Important: most metaphysical truths have not necessarily a meaning (e.g. 1=1 is true, but has no meaning per se, other than a tautological one). Such kind of truth are like saying: "Eureka! This sentence is true!", which doesn't tell or mean nothing. Russell, among others, sustained that Logic is tautological, which is quite obvious and evident: any rule that validates logic is necessarily a logical rule. Ergo, metaphysical truth is not necessarily meaningful. Pure truth and falsehood are just different, but have no meaning per se. When metaphysical truth links with empirical truths (e.g. "fire burns"), then, there's a meaning: we want to know the truth, we don't want falsehood (e.g. we reject "fire does not burn" in favor of "fire burns", because truth, the second statement, allows survival).

Such fact is very interesting (my own speculation): days after being born, we probably find that truth is true ("Eureka! This is true!"), and we build all our judgements and knowledge around such fact (e.g. weeks later, the second judgement could mean something like "knowing is true" (notice the subject and the object have not been yet discovered), then, "seeing is true", "This (object) is true" (emergence of the object), "Me (subject) is true" (emergence of the subject), "Mom (object) is true", "Mom (object) is good (for subject) is true", "Mom is bad is false", etc.). Such is the placeholder to build all following logic, math, physics, etc. upon. Such would be be the beginning of our history. Truth is true could be the fundamental stone of knowledge, of reason, the paramount synthetic a priori truth. Repeat: just speculating.

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Does "philosophical truth" mean the answers to philosophical questions?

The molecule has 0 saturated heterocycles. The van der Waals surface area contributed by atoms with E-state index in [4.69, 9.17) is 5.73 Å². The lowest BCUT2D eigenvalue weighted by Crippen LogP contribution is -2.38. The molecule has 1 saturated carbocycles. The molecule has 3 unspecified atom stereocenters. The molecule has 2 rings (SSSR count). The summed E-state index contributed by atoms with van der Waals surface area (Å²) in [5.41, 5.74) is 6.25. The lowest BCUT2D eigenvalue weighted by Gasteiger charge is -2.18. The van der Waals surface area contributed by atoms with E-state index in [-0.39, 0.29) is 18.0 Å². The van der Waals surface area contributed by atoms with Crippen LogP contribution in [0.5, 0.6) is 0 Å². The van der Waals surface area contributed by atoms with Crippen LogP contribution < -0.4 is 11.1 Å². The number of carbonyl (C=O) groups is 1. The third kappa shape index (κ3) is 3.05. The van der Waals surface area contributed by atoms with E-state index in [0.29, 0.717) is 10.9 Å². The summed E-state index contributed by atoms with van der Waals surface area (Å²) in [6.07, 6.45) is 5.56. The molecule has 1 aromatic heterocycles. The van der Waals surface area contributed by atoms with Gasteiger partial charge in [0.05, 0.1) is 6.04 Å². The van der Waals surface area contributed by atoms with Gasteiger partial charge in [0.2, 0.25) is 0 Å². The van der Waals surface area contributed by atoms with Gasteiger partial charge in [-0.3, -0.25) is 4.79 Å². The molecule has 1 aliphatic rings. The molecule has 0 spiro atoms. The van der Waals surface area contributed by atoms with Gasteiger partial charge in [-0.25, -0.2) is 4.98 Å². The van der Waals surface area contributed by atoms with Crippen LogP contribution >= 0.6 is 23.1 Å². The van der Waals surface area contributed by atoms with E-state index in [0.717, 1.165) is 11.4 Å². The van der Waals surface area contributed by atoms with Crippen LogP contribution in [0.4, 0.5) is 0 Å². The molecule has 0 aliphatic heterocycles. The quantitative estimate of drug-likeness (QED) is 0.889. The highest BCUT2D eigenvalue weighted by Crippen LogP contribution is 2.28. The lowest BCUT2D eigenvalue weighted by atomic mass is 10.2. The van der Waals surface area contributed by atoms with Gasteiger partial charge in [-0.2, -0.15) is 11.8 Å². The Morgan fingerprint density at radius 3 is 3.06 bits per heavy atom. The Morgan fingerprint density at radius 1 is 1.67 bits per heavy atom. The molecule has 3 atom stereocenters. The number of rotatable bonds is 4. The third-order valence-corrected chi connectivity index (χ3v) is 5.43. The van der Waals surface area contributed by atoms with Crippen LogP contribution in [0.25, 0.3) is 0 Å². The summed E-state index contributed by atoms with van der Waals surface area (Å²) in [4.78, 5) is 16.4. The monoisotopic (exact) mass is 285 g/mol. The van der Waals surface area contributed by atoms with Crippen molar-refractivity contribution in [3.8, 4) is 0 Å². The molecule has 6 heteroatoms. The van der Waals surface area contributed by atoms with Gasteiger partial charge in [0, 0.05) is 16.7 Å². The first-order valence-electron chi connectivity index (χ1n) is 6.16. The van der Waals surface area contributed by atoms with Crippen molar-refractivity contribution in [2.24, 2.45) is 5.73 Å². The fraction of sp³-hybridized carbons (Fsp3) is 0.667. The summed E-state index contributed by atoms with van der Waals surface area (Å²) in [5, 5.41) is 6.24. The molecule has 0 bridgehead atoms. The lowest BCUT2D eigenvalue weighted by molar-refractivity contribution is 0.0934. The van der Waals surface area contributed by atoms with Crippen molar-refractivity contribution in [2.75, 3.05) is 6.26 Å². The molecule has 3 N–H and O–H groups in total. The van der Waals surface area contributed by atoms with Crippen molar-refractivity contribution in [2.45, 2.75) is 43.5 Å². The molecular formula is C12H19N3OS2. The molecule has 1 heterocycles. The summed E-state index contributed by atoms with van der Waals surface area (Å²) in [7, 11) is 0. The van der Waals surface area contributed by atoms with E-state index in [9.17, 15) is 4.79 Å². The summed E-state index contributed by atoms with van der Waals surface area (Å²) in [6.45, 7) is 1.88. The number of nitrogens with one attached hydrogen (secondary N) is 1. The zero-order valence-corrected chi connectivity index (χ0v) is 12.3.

Judging by the quoted passage that would seem so be what the authors mean.

Does "the fact of ordinary experience (or, for that matter, the facts of extraordinary experience) may have very little to do with philosophical truth" mean that empirical truth has little to do with philosophical truth?

Again, that would appear to be what the authors are saying. However, this would only be true on some rather limited accounts of what philosophy is about. Some philosophers in the analytical tradition, including Russell at one time, conceived philosophy as being nothing but conceptual analysis. On that basis, philosophy is an examination of concepts and is not directly empirical. Many other philosophers would disagree and allow that philosophy is about empirical matters and is not just an exercise in reasoning. David Hume's philosophy, for example, is substantially an exercise in naturalism.

Does it mean that the answers to philosophical questions can't be empirical truth?

They can definitely be informed by empirical truth. One might for example appeal to empirical data from psychology to inform our understanding of freedom of action.

Does it imply that the answers to philosophical questions have to be necessary truth?

It is a good idea not to conflate what is necessarily true with what is a priori knowable. Some approaches to philosophy are presented as a priori exercises in pure reasoning that aim at discovery of necessary truths. Kant would be an obvious example. But plenty of other philosophers are not so ambitious, especially those in the empiricist tradition.

Why is it "(until fairly recently) thought" instead of "think"? Why does it have to relax that to "either ... or ..."?

Historically, a fairly popular dichotomy is that between what is a priori knowable and what is empirically knowable. The distinction has been criticised by many philosophers in the last century, and some have even rejected the idea of a priori knowledge altogether. It remains a point of contention among philosophers.